Materials about the project, the MA Woodlands Cooperative and reference information about working woodlands were distributed to each attendee at the outreach meetings. Member packets were distributed on request. Hand-outs are listed below:

• Profiles from Working Woodlands: Exploring Forest-based Enterprises in Western Massachusetts, by Susan Campbell.

• “Your Land, Your Choices: A Landowner’s Guide to Critical Decisions in Land Management and Protection”, The Trustees of Reservation’s Highland Communities Initiative informational booklet.

• “Forest Stewardship Source Book: Information and Services for Massachusetts Woodlands Owners”, MA Forestry Association and MA Forest Stewardship Program resource booklet.

• “Invasive Plant Fact Sheet”, UMass Extenstion reference pamphlet.

• “High Grade Harvesting”, by Paul Catanzaro and Anthony D’Amato. UMass Extension and MA DCR reference booklet.

• “Forest Land Taxation in Massachusetts”. Department of Environmental Management and UMass Extension bulletin, August 1998.

• “Massachusetts Forest Cutting Practices Act”. Department of Environmental Management and UMass Extension bulletin, February 1998.

• “Massachussetts Family Forests: Birth of a Landowner Cooperative”, by Paul K. Barten, David Damery, Paul Catanzaro, Jennifer Fish, Susan Campbell, Adrian Fabos and Lincoln Fish. Reprint from Journal of Forestry, Vol. 99, No. 3, March 2001.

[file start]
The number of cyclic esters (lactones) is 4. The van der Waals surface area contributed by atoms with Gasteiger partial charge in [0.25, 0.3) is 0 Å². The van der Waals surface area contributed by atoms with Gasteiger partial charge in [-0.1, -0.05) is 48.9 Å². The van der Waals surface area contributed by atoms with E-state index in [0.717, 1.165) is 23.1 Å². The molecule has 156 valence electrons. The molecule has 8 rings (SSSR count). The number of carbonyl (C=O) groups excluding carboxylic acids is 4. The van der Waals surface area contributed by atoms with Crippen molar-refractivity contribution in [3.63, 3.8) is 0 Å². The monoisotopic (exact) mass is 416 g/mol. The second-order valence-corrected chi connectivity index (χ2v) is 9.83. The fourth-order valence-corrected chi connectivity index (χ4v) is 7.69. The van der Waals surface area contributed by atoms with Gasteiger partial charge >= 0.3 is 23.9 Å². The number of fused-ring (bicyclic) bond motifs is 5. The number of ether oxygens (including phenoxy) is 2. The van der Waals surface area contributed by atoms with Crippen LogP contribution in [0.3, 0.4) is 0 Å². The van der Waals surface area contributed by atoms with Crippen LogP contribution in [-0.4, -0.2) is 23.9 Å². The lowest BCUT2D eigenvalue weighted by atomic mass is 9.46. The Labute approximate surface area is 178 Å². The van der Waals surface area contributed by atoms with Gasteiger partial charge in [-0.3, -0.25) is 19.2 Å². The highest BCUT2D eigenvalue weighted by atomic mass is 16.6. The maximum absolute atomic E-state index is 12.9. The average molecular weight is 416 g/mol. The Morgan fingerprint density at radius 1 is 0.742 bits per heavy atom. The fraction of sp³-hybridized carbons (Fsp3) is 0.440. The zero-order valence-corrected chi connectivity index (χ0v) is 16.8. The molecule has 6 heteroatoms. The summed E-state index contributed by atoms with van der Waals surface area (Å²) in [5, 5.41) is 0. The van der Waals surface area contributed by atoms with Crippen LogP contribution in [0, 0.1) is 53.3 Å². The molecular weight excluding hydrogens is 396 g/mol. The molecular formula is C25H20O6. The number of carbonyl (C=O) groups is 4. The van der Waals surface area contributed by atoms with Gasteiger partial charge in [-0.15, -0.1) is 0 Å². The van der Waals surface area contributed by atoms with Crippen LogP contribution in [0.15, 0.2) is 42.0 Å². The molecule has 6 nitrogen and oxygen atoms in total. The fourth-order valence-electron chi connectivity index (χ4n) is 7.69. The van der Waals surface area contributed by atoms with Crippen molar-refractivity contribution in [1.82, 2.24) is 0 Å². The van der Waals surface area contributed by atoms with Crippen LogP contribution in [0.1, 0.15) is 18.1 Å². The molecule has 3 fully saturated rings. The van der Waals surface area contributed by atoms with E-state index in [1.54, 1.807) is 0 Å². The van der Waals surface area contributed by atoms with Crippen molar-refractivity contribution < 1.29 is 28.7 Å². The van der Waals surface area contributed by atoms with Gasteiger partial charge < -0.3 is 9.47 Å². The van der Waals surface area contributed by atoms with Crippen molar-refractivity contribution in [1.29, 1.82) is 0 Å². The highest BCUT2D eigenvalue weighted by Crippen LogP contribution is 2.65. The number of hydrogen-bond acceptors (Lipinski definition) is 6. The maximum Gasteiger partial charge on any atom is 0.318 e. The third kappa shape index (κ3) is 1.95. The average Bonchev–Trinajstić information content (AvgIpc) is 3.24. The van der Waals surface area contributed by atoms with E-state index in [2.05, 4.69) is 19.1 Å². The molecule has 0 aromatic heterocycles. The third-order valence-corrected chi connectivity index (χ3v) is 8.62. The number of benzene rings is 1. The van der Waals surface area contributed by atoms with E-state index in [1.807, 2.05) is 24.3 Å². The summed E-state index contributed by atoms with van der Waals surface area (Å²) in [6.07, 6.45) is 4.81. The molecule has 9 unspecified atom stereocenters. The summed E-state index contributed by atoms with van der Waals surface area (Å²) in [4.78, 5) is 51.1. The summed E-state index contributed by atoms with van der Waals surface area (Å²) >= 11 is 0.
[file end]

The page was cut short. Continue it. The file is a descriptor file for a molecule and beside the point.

• “Growth of the Massachusetts Woodlands Cooperative, L.L.C.”, by Arthur Eve, Paul Catanzaro, David Damery, Susan Campbell, Jay Healy, Paul Barten, Kristina Ferrare and David Eve. HomeGrown Wood Journal, Vol. 1, Issue 1, May 2005.

• Massachusetts Woodlands Cooperative, membership brochure.

• “Building with HomeGrown Wood: A Sustainable and Local Wood Source from Family forests in Massachusetts.” An overview for Builder, Architects and Facilities Managers.

• “HomeGrown Wood: A Sustainable and Local Wood from Family Forests in Massachusetts”, Homeowner’s Guide.

• “HomeGrown Wood Character Grade Flooring”, Character wood product brochure.

• MA Woodlands Cooperative membership application.

• “The Value of Membership”, information handout on the MA Woodlands Cooperative.

• “Membership Benefits”, information handout on the MA Woodlands Cooperative.

Farmers who became members of the Cooperative and their forest management plan preparers were provided further information about membership and publications on specific issues having to do with FSC certification. These follow: